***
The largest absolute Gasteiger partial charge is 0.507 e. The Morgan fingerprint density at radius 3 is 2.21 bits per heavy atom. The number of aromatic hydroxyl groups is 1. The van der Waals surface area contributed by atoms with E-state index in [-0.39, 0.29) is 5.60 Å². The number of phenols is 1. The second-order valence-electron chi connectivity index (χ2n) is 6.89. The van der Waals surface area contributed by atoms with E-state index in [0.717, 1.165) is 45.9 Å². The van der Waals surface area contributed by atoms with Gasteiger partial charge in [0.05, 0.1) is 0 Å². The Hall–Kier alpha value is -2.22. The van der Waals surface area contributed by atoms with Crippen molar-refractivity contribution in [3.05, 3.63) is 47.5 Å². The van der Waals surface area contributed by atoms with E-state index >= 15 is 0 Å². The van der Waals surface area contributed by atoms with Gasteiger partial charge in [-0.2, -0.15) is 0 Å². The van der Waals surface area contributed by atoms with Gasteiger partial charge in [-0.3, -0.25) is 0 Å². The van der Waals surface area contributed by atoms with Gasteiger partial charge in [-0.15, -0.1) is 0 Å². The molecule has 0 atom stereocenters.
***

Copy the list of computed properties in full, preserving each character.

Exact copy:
The largest absolute Gasteiger partial charge is 0.507 e. The Morgan fingerprint density at radius 3 is 2.21 bits per heavy atom. The number of aromatic hydroxyl groups is 1. The van der Waals surface area contributed by atoms with E-state index in [-0.39, 0.29) is 5.60 Å². The number of phenols is 1. The second-order valence-electron chi connectivity index (χ2n) is 6.89. The van der Waals surface area contributed by atoms with E-state index in [0.717, 1.165) is 45.9 Å². The van der Waals surface area contributed by atoms with Gasteiger partial charge in [0.05, 0.1) is 0 Å². The Hall–Kier alpha value is -2.22. The van der Waals surface area contributed by atoms with Crippen molar-refractivity contribution in [3.05, 3.63) is 47.5 Å². The van der Waals surface area contributed by atoms with E-state index >= 15 is 0 Å². The van der Waals surface area contributed by atoms with Gasteiger partial charge in [-0.2, -0.15) is 0 Å². The van der Waals surface area contributed by atoms with Gasteiger partial charge in [-0.3, -0.25) is 0 Å². The van der Waals surface area contributed by atoms with Gasteiger partial charge in [-0.15, -0.1) is 0 Å². The molecule has 0 atom stereocenters.